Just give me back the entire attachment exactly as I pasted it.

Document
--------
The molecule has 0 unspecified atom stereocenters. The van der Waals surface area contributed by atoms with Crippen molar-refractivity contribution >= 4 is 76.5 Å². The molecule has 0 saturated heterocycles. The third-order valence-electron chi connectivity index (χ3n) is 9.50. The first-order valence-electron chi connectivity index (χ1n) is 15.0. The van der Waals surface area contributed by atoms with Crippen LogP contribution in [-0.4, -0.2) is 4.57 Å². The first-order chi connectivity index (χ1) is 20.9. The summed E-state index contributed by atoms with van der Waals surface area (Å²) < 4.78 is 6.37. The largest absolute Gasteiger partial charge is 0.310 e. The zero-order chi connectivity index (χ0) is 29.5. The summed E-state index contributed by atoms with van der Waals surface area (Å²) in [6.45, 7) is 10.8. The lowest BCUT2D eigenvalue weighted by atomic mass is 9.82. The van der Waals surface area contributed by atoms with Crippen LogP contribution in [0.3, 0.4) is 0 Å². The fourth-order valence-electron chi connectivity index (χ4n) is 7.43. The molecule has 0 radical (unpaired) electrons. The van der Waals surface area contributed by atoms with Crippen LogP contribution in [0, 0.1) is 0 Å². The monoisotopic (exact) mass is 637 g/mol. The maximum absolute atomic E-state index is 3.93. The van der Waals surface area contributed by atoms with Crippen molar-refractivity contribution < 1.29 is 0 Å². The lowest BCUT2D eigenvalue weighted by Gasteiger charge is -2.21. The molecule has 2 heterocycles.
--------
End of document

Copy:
The molecule has 0 unspecified atom stereocenters. The van der Waals surface area contributed by atoms with Crippen molar-refractivity contribution >= 4 is 76.5 Å². The molecule has 0 saturated heterocycles. The third-order valence-electron chi connectivity index (χ3n) is 9.50. The first-order valence-electron chi connectivity index (χ1n) is 15.0. The van der Waals surface area contributed by atoms with Crippen LogP contribution in [-0.4, -0.2) is 4.57 Å². The first-order chi connectivity index (χ1) is 20.9. The summed E-state index contributed by atoms with van der Waals surface area (Å²) < 4.78 is 6.37. The largest absolute Gasteiger partial charge is 0.310 e. The zero-order chi connectivity index (χ0) is 29.5. The summed E-state index contributed by atoms with van der Waals surface area (Å²) in [6.45, 7) is 10.8. The lowest BCUT2D eigenvalue weighted by atomic mass is 9.82. The van der Waals surface area contributed by atoms with Crippen LogP contribution in [0.3, 0.4) is 0 Å². The fourth-order valence-electron chi connectivity index (χ4n) is 7.43. The molecule has 0 radical (unpaired) electrons. The van der Waals surface area contributed by atoms with Crippen LogP contribution in [0, 0.1) is 0 Å². The monoisotopic (exact) mass is 637 g/mol. The maximum absolute atomic E-state index is 3.93. The van der Waals surface area contributed by atoms with Crippen molar-refractivity contribution < 1.29 is 0 Å². The lowest BCUT2D eigenvalue weighted by Gasteiger charge is -2.21. The molecule has 2 heterocycles.